Learn to Stop Worrying and Love the Singleton

Enterprise applications and mobile applications have quite different requirements. Starting an enterprise application is just something you do once before it continue running for months or years. On the other side of the spectrum most mobile applications seldom runs for more than minutes, run by a bored users standing in line or riding the bus. This means that a mobile application must start in an instant, whereas starting and enterprise application may take as long as it takes.

Dependency injection and early validation is crucial for an enterprise application, and Spring is a boon in this regard. But do not fool yourself, Spring is good, but it is not a universal cure. Especially not in mobile space where startup times, low memory consumption, and avoiding interfaces are virtues.

The bottleneck in an enterprise application is most probably the database, spending a few extra milliseconds here and there seldom matters. On much less performant mobile device those clock cycles are not only time the user has to spend waiting, it will drain the battery. A simple thing as using an interface instead of an abstract superclass will perform at least twice as slow. Even passing an extra argument in the constructors a few nestings deep will have an impact.

Lazy Singeltons by Choice

Class loading in Java is lazy, the Java VM will not load classes until they are referenced. Odds are that the user will not trigger a full coverage of all classes in your app for a short time running mobile app. If the user just checks for incoming messages and quits, then every class involved in composing messages do not need to be loaded. Early dependency injection breaks this, as all classes will be referenced at startup. Most components will be initialized in vain, as they are never actually used.

So what we should do in mobile application is to work more like the Java VM, and less like Spring. If possible do not create a component until it is requested. The best way to do this is using a singleton pattern. Not a normal enforced singleton pattern, but rather a singleton by choice. Let the constructor be public, trust your users, and name the getter getSharedFoo(), not getInstance(). Let me show you using a example of an URL cache component:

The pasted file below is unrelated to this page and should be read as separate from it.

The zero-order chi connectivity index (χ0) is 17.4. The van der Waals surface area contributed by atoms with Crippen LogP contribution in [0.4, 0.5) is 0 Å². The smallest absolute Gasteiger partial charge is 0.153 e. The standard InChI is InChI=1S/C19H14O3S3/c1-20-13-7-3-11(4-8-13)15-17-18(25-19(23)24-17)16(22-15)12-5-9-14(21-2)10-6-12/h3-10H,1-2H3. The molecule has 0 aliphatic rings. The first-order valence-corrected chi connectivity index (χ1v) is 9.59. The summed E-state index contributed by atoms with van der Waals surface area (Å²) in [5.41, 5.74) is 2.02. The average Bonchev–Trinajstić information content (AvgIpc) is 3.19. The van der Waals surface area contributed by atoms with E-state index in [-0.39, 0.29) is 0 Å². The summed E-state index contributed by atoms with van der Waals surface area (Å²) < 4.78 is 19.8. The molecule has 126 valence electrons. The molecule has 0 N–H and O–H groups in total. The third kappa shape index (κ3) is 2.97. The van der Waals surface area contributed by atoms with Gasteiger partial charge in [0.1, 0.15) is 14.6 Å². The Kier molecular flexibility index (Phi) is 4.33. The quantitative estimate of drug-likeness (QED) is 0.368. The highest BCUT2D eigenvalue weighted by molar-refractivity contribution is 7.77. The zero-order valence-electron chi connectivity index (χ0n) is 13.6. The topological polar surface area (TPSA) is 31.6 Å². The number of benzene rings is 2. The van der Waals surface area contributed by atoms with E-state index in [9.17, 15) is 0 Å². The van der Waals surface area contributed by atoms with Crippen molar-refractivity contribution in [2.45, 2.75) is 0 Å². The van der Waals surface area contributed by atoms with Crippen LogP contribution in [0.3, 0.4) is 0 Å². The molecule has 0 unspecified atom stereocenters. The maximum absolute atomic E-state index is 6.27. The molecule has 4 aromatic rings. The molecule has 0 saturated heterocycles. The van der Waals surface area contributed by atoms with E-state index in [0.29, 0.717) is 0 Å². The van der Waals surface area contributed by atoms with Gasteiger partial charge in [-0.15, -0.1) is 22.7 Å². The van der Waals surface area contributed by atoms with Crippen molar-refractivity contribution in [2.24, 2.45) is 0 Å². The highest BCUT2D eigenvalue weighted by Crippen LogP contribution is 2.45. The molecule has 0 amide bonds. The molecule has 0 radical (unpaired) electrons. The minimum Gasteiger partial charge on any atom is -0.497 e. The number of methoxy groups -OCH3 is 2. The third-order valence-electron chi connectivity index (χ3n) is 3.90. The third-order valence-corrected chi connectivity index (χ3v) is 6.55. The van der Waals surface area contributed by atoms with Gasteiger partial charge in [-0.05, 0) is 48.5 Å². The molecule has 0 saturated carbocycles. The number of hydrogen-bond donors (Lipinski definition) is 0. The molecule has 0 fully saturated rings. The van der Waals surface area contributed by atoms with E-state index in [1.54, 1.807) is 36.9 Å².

Using this shared URL cache component from our imaginary HTTP provider would then be super easy, but not mandatory:

The big win here is that if the code path of this run of the application never tries to open an input stream then the URL cache never has to be created. Saving several hundred milliseconds of reading cache indexes, validation, etc.

But What About Testing?

Are not singletons bad for unit tests and mocking components? They used to be. These days we have PowerMock, you really should use it. Turns out that not even PowerMock is really required, if we just change our singleton pattern very slightly, and allows the outside to set the shared component as well:

This small addition allows us for setup up our own mock cache in the setup of our unit tests. With something as simple as this:

It also allows us for explicitly override a singleton if our application has special needs, perhaps a more aggressive cache on a low bandwidth mobile data connection, or special implementation on a buggy Java ME platform. But most importantly for the normal case it will not waste time creating the component until it is actually needed, vastly improving the user experience for your mobile users.

Take Aways

Do not fear singletons, it is a great way of lazy creations that will greatly improve startup times and memory consumption on mobile applications.

Avoid using interfaces, they are at least twice as slow as classes, and can not have static methods for acquiring the lazy created components.

Do not enforce the singleton pattern, always use singleton by choice. To allow for testing and easy implementation of special cases.

This Post Has 8 Comments

  1. I agree with you, singletons can be quite useful, especially when your application is running in a constrained environment such as an embedded device. I have some comments: